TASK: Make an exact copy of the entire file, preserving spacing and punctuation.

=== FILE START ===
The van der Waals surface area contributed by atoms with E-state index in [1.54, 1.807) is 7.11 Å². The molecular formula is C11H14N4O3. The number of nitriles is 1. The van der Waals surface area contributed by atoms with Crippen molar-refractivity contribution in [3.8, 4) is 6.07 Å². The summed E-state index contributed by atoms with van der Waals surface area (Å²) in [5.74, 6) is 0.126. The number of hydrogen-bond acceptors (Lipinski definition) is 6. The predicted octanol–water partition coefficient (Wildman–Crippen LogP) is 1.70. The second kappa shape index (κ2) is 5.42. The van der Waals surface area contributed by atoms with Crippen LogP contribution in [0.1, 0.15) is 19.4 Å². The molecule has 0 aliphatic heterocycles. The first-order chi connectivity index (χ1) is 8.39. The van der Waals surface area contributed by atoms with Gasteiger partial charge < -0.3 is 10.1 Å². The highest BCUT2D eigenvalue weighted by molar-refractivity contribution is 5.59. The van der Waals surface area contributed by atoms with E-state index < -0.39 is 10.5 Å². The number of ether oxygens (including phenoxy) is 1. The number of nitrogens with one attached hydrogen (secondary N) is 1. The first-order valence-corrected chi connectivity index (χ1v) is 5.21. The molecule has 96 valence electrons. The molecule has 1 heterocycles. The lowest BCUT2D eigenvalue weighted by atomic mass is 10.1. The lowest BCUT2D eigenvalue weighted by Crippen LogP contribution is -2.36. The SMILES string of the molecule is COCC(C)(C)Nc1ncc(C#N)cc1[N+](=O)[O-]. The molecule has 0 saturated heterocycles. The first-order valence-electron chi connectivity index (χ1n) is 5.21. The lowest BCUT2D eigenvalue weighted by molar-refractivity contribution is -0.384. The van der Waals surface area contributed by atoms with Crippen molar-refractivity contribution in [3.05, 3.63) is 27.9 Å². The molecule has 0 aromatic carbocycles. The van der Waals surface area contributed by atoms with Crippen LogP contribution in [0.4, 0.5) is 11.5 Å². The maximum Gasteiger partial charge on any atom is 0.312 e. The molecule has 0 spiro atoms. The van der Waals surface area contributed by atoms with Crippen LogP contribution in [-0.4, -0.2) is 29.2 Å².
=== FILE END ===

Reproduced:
The van der Waals surface area contributed by atoms with E-state index in [1.54, 1.807) is 7.11 Å². The molecular formula is C11H14N4O3. The number of nitriles is 1. The van der Waals surface area contributed by atoms with Crippen molar-refractivity contribution in [3.8, 4) is 6.07 Å². The summed E-state index contributed by atoms with van der Waals surface area (Å²) in [5.74, 6) is 0.126. The number of hydrogen-bond acceptors (Lipinski definition) is 6. The predicted octanol–water partition coefficient (Wildman–Crippen LogP) is 1.70. The second kappa shape index (κ2) is 5.42. The van der Waals surface area contributed by atoms with Crippen LogP contribution in [0.1, 0.15) is 19.4 Å². The molecule has 0 aliphatic heterocycles. The first-order chi connectivity index (χ1) is 8.39. The van der Waals surface area contributed by atoms with Gasteiger partial charge < -0.3 is 10.1 Å². The highest BCUT2D eigenvalue weighted by molar-refractivity contribution is 5.59. The van der Waals surface area contributed by atoms with E-state index < -0.39 is 10.5 Å². The number of ether oxygens (including phenoxy) is 1. The number of nitrogens with one attached hydrogen (secondary N) is 1. The first-order valence-corrected chi connectivity index (χ1v) is 5.21. The molecule has 96 valence electrons. The molecule has 1 heterocycles. The lowest BCUT2D eigenvalue weighted by atomic mass is 10.1. The lowest BCUT2D eigenvalue weighted by Crippen LogP contribution is -2.36. The SMILES string of the molecule is COCC(C)(C)Nc1ncc(C#N)cc1[N+](=O)[O-]. The molecule has 0 saturated heterocycles. The first-order valence-electron chi connectivity index (χ1n) is 5.21. The lowest BCUT2D eigenvalue weighted by molar-refractivity contribution is -0.384. The van der Waals surface area contributed by atoms with Crippen molar-refractivity contribution in [3.05, 3.63) is 27.9 Å². The molecule has 0 aromatic carbocycles. The van der Waals surface area contributed by atoms with Crippen LogP contribution in [0.4, 0.5) is 11.5 Å². The maximum Gasteiger partial charge on any atom is 0.312 e. The molecule has 0 spiro atoms. The van der Waals surface area contributed by atoms with Crippen LogP contribution in [-0.4, -0.2) is 29.2 Å².